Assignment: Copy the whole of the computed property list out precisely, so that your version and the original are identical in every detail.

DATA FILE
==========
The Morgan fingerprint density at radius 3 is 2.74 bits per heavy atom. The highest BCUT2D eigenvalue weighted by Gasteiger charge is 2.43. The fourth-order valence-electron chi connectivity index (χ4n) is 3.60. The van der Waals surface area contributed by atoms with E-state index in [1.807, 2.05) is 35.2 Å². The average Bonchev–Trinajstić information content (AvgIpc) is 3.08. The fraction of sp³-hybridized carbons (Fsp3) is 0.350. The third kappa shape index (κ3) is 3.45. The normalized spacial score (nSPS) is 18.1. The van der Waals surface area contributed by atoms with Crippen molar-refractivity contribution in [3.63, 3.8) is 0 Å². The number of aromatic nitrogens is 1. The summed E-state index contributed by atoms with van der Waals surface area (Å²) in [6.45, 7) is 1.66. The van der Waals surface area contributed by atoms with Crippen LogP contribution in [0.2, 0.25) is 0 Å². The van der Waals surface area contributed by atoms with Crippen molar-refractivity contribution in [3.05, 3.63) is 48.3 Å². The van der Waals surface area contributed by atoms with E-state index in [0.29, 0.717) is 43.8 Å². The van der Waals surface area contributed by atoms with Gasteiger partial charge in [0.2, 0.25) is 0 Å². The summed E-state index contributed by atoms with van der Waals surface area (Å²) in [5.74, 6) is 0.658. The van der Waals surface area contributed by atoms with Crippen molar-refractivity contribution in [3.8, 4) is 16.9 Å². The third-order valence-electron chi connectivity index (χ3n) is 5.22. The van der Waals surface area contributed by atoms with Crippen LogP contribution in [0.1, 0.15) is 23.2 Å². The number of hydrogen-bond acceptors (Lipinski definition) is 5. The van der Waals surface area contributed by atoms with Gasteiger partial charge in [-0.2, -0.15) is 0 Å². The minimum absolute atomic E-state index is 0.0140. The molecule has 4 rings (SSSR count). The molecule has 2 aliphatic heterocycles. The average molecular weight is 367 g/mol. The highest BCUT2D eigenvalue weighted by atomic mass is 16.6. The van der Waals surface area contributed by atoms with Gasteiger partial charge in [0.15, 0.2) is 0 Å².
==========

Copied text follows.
The Morgan fingerprint density at radius 3 is 2.74 bits per heavy atom. The highest BCUT2D eigenvalue weighted by Gasteiger charge is 2.43. The fourth-order valence-electron chi connectivity index (χ4n) is 3.60. The van der Waals surface area contributed by atoms with E-state index in [1.807, 2.05) is 35.2 Å². The average Bonchev–Trinajstić information content (AvgIpc) is 3.08. The fraction of sp³-hybridized carbons (Fsp3) is 0.350. The third kappa shape index (κ3) is 3.45. The normalized spacial score (nSPS) is 18.1. The van der Waals surface area contributed by atoms with Crippen molar-refractivity contribution in [3.63, 3.8) is 0 Å². The number of aromatic nitrogens is 1. The summed E-state index contributed by atoms with van der Waals surface area (Å²) in [6.45, 7) is 1.66. The van der Waals surface area contributed by atoms with Crippen LogP contribution in [0.2, 0.25) is 0 Å². The van der Waals surface area contributed by atoms with Crippen molar-refractivity contribution in [3.05, 3.63) is 48.3 Å². The van der Waals surface area contributed by atoms with E-state index in [0.29, 0.717) is 43.8 Å². The van der Waals surface area contributed by atoms with Gasteiger partial charge in [0.2, 0.25) is 0 Å². The summed E-state index contributed by atoms with van der Waals surface area (Å²) in [5.74, 6) is 0.658. The van der Waals surface area contributed by atoms with Crippen molar-refractivity contribution in [3.8, 4) is 16.9 Å². The third-order valence-electron chi connectivity index (χ3n) is 5.22. The van der Waals surface area contributed by atoms with Crippen LogP contribution in [0.1, 0.15) is 23.2 Å². The number of hydrogen-bond acceptors (Lipinski definition) is 5. The van der Waals surface area contributed by atoms with Gasteiger partial charge in [-0.2, -0.15) is 0 Å². The minimum absolute atomic E-state index is 0.0140. The molecule has 4 rings (SSSR count). The molecule has 2 aliphatic heterocycles. The average molecular weight is 367 g/mol. The highest BCUT2D eigenvalue weighted by atomic mass is 16.6. The van der Waals surface area contributed by atoms with Gasteiger partial charge in [0.15, 0.2) is 0 Å².